Such an outcome is less likely if the U.S. provides military aid now, he argued, so that Israel's defenses "can remain fully stocked and ready."

Proposed aid for Israel

The proposed Israeli aid includes $4 billion to replenish Iron Dome and David's Sling missile defense systems, and $1.2 billion for the Iron Beam defense system to counter short-range rockets and mortars.

Those are weapons systems that thwarted most of the hundreds of drones and missiles launched on April 13 by Tehran and its proxies, including Hezbollah, which frequently lobs missiles from Lebanon on Israel's northern border.

Most Democrats support aid for systems that protect Israeli skies, but some are concerned about funding for the types of arms that have killed civilians in Gaza.

The aid bill includes $1 billion to enhance the production and development of artillery and other munitions, and $4.4 billion to replenish defense articles and defense services provided to Israel, which could cover various types of munitions.

There's also $3.5 billion set aside for the procurement of weapons and defense services through the Foreign Military Financing, or FMF program. FMF is financing from the U.S. government for allies to procure defense articles or services through either Foreign Military Sales, FMS, or Direct Commercial Sales, also called DCS.

That $3.5 billion allocation can essentially be used to purchase any type of weaponry, said Josh Paul, a former director of congressional and public affairs at the State Department bureau that handles arms transfers.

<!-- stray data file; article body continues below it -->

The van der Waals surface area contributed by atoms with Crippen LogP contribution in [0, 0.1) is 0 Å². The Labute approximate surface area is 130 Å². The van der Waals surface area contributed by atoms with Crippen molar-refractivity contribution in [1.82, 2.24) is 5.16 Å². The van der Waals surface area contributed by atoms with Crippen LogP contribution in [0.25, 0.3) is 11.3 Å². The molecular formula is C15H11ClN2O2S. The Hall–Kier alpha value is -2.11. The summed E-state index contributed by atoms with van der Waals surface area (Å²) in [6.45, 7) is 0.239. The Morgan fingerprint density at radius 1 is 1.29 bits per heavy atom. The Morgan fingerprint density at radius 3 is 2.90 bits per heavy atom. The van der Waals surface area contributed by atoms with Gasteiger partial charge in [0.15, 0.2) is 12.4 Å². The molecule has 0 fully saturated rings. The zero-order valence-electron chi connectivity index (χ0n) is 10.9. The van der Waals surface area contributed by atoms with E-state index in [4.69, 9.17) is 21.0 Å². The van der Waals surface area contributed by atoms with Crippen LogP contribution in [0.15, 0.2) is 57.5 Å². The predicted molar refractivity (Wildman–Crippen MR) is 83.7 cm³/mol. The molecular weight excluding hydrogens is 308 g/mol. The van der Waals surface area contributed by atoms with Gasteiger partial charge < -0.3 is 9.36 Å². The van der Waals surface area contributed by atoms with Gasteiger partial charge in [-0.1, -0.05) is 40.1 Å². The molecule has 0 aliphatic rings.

The bill "also expands the scope through which weapons can be transferred, and frankly the speed through which they can be transferred," he told VOA.

Procurement under FMF could include arms used in Gaza and the West Bank, said Ari Tolany, director of security assistance, arms trade and technology at the Center for International Policy.

It is "non-specific and could capture most munition types, as well as things like targeting support and surveillance technology," she said.

A summary of the bill notes it provides "additional flexibility for transfers of defense articles to Israel from U.S. stockpiles held abroad," and prohibits funds to UNRWA, the United Nations Relief and Works Agency.

UNRWA provides support for Palestinian refugees and has come under intense criticism since Israel alleged some of its staff were involved in Hamas' October 7 attack, which killed 1,200 people in Israel and took more than 200 hostages.

Israel's response has killed nearly 34,000 people in Gaza, according to the health ministry there. International aid organizations have warned of famine in the Palestinian enclave.